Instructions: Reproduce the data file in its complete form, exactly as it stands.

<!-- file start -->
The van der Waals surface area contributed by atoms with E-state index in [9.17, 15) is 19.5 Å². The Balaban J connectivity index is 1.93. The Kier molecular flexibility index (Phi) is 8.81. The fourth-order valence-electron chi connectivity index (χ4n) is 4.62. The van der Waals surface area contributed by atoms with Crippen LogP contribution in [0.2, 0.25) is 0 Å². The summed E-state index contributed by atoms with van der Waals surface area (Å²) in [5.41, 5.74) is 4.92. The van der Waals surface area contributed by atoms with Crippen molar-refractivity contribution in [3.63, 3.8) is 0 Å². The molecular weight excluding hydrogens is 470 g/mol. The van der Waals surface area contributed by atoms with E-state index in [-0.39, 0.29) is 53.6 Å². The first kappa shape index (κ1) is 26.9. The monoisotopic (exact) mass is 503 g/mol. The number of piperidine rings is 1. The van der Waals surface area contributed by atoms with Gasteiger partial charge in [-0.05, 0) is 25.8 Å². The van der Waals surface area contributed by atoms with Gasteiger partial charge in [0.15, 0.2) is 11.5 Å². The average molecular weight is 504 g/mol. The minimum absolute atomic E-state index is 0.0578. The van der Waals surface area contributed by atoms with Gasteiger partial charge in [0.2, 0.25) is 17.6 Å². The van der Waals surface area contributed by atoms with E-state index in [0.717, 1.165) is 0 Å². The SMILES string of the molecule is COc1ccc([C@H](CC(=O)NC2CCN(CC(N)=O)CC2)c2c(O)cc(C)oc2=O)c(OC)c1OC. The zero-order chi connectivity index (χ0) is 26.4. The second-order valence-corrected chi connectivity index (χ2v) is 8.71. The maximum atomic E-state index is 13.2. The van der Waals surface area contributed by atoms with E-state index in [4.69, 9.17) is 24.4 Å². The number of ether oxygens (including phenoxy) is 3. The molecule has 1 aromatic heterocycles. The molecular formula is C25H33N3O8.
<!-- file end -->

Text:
The van der Waals surface area contributed by atoms with E-state index in [9.17, 15) is 19.5 Å². The Balaban J connectivity index is 1.93. The Kier molecular flexibility index (Phi) is 8.81. The fourth-order valence-electron chi connectivity index (χ4n) is 4.62. The van der Waals surface area contributed by atoms with Crippen LogP contribution in [0.2, 0.25) is 0 Å². The summed E-state index contributed by atoms with van der Waals surface area (Å²) in [5.41, 5.74) is 4.92. The van der Waals surface area contributed by atoms with Crippen molar-refractivity contribution in [3.63, 3.8) is 0 Å². The molecular weight excluding hydrogens is 470 g/mol. The van der Waals surface area contributed by atoms with E-state index in [-0.39, 0.29) is 53.6 Å². The first kappa shape index (κ1) is 26.9. The monoisotopic (exact) mass is 503 g/mol. The number of piperidine rings is 1. The van der Waals surface area contributed by atoms with Gasteiger partial charge in [-0.05, 0) is 25.8 Å². The van der Waals surface area contributed by atoms with Gasteiger partial charge in [0.15, 0.2) is 11.5 Å². The average molecular weight is 504 g/mol. The minimum absolute atomic E-state index is 0.0578. The van der Waals surface area contributed by atoms with Gasteiger partial charge in [0.2, 0.25) is 17.6 Å². The van der Waals surface area contributed by atoms with E-state index in [0.717, 1.165) is 0 Å². The SMILES string of the molecule is COc1ccc([C@H](CC(=O)NC2CCN(CC(N)=O)CC2)c2c(O)cc(C)oc2=O)c(OC)c1OC. The zero-order chi connectivity index (χ0) is 26.4. The second-order valence-corrected chi connectivity index (χ2v) is 8.71. The maximum atomic E-state index is 13.2. The van der Waals surface area contributed by atoms with E-state index in [4.69, 9.17) is 24.4 Å². The number of ether oxygens (including phenoxy) is 3. The molecule has 1 aromatic heterocycles. The molecular formula is C25H33N3O8.